As you've probably heard by now, President Obama has signed an executive order lifting the ban on federal funding for embryonic stem-cell research. Actually, you might have heard that he "lifted a ban on stem-cell research" (that's how a "snap poll" on local news station New York 1 described it). That's not true. Those other, missing words are important to understanding what's actually being done -- and why it's controversial.A story on NPR's "Morning Edition" quoted Rep. Diana DeGette (D-CO) saying that the ban on funding was one in a series of Bush Administration decisions prizing ideology over scientific evidence. But is opposing embryonic stem-cell research really the same as ignoring scientific evidence for global climate change, as she suggests? That seems like a careless analogy to me. I don't think most opponents of federal funding for embryonic stem-cell research are denying the potential of said research. On the other hand, those who oppose government action to combat climate change generally argue that such measures are unwise (for a variety of reasons), not that they are morally wrong. This isn't as simple as one side seeing a need that the other doesn't acknowledge.Obama seems to understand that this doesn't come down to a difference of opinion on what constitutes conclusive scientific research. From his remarks:
It is a difficult and delicate balance. Many thoughtful and decent people are conflicted about, or strongly oppose, this research. I understand their concerns, and we must respect their point of view.
His own conclusion is arguably less careful:
[I]n recent years, when it comes to stem cell research, rather than furthering discovery, our government has forced what I believe is a false choice between sound science and moral values. In this case, I believe the two are not inconsistent. As a person of faith, I believe we are called to care for each other and work to ease human suffering. I believe we have been given the capacity and will to pursue this research and the humanity and conscience to do so responsibly.
Still, he is a model of serious moral philosophy when compared with some other politicians who support the move. From the New York Times:
Today, an extraordinary medical breakthrough was achieved with the stroke of a pen, said Senator Edward M. Kennedy of Massachusetts. With todays executive order, President Obama has righted an immense wrong done to the hopes of millions of patients.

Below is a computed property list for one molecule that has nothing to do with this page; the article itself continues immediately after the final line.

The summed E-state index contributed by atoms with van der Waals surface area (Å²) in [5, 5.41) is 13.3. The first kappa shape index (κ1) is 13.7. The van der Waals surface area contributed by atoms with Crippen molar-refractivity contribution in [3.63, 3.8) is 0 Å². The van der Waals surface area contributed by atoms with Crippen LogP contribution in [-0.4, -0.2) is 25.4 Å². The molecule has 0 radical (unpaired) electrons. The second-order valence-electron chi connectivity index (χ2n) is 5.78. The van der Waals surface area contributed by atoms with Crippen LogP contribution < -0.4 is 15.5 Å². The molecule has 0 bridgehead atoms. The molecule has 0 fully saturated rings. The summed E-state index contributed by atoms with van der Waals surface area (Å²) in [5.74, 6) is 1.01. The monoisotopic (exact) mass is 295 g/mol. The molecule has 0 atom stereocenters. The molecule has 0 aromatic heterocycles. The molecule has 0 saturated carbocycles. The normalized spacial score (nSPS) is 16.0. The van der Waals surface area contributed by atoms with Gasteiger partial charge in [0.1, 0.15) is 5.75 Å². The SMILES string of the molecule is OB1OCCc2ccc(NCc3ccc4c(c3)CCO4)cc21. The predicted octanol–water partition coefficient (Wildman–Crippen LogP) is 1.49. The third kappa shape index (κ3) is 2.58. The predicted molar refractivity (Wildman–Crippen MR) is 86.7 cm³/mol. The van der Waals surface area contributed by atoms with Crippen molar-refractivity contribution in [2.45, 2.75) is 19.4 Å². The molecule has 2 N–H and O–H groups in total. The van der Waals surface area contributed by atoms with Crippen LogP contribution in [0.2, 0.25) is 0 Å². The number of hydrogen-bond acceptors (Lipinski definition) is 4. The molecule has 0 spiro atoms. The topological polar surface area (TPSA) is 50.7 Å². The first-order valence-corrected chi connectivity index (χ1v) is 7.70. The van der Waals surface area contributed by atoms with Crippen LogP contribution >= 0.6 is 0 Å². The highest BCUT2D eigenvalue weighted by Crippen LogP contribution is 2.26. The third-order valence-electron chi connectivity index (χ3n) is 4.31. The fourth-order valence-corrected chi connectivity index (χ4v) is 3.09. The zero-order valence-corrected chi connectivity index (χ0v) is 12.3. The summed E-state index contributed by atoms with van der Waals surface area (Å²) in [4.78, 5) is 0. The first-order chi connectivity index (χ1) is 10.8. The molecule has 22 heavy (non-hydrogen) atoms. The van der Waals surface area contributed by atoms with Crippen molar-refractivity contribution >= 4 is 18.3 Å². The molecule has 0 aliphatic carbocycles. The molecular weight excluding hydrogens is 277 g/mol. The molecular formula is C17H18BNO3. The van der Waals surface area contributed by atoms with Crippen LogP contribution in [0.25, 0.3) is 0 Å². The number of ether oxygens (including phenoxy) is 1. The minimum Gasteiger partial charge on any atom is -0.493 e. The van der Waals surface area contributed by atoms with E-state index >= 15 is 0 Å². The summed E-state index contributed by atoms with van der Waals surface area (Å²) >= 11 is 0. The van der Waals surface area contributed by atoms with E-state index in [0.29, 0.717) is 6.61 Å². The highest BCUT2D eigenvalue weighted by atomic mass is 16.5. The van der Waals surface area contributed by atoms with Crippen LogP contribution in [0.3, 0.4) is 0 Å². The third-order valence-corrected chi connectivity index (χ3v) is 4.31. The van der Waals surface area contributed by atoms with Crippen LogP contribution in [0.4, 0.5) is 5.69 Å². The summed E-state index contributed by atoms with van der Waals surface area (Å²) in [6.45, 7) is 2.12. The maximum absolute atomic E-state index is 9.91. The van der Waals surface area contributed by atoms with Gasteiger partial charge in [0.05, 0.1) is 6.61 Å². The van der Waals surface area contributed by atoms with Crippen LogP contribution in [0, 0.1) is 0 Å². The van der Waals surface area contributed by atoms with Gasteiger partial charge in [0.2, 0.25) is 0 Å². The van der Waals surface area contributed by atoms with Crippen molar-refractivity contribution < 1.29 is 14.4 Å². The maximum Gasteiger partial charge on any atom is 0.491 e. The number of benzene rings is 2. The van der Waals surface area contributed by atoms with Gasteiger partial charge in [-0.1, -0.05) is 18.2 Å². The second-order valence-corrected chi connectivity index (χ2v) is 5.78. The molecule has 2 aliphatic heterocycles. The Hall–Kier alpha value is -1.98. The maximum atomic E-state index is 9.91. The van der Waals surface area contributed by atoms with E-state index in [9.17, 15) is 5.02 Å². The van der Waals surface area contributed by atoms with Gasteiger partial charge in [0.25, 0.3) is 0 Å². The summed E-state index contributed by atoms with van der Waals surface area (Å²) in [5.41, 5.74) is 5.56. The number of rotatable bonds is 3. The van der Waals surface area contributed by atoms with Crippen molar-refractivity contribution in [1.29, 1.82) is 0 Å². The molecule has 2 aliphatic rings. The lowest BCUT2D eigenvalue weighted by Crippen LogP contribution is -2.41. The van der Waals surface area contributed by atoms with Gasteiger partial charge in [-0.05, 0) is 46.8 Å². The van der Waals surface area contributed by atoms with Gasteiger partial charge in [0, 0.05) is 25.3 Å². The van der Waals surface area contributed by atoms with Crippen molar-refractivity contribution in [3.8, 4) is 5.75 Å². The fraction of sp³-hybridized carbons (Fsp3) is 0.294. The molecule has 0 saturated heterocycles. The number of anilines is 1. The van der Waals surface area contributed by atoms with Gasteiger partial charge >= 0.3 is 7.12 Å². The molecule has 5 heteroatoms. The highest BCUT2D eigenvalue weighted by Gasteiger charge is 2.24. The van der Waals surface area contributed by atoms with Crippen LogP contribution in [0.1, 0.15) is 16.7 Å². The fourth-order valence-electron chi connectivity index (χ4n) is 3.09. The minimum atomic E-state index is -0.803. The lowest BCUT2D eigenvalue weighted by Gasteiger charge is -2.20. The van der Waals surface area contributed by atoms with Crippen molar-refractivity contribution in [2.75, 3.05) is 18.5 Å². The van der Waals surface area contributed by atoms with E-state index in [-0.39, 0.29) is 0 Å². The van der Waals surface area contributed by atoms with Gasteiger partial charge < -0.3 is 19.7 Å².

(Perhaps Senator Kennedy gets partial credit for at least making reference to morality?)To be fair to Congresswoman DeGette, the president's remarks -- and the memorandum he released today on "Scientific Integrity" -- do tend to suggest an equivalency among any and all science-related issues. The order, Obama said, "is about ensuring that scientific data is never distorted or concealed to serve a political agenda and that we make scientific decisions based on facts, not ideology." But there's much to appreciate about that memorandum, broad rhetoric notwithstanding. Its provisions support this goal:
The public must be able to trust the science and scientific process informing public policy decisions. Political officials should not suppress or alter scientific or technological findings and conclusions. ...The selection of scientists and technology professionals for positions in the executive branch should be based on their scientific and technological knowledge, credentials, experience, and integrity.
It may surprise some to learn that opponents of embryonic stem-cell research don't (necessarily) oppose those guidelines, although perhaps some do. I think that sounds wonderful... I'm just not sure it gets us very far when it comes to funding research on embryonic stem cells.Obama also promised, "We will develop strict guidelines, which we will rigorously enforce, because we cannot ever tolerate misuse or abuse." On that topic, I recommend checking out Fr. Tom Reese's helpful analysis and suggested guidelines for research. Though his ideas "will not satisfy those who find any use of embryos ethically objectionable," he says, they "will indicate that the Obama administration is trying to find some middle ground that gives some respect to the many Americans who find such research repugnant. ...If science shows a way out of this ethical dilemma," he concludes, "we should follow it." Of course, that would require acknowledging that there is an ethical question in the first place, which is more than many people seem prepared to do.There's one more aspect of this whole debate that I can't quite get past. Here's how the president concluded his remarks:
There is no finish line in the work of science. The race is always with us the urgent work of giving substance to hope and answering those many bedside prayers, of seeking a day when words like "terminal" and "incurable" are finally retired from our vocabulary.
Is that really our goal? Is medical science rightly understood as the pursuit of immortality? If there's one truly ironclad argument we can make from Natural Law, it's that life is a terminal condition. I'm not one to rail against big government, but even I'm skeptical that government (or science) should try to fix that particular problem.P.S. Also see David Gibson's take on Obama's action at Pontifications: he "split the baby." But does that make him Solomon?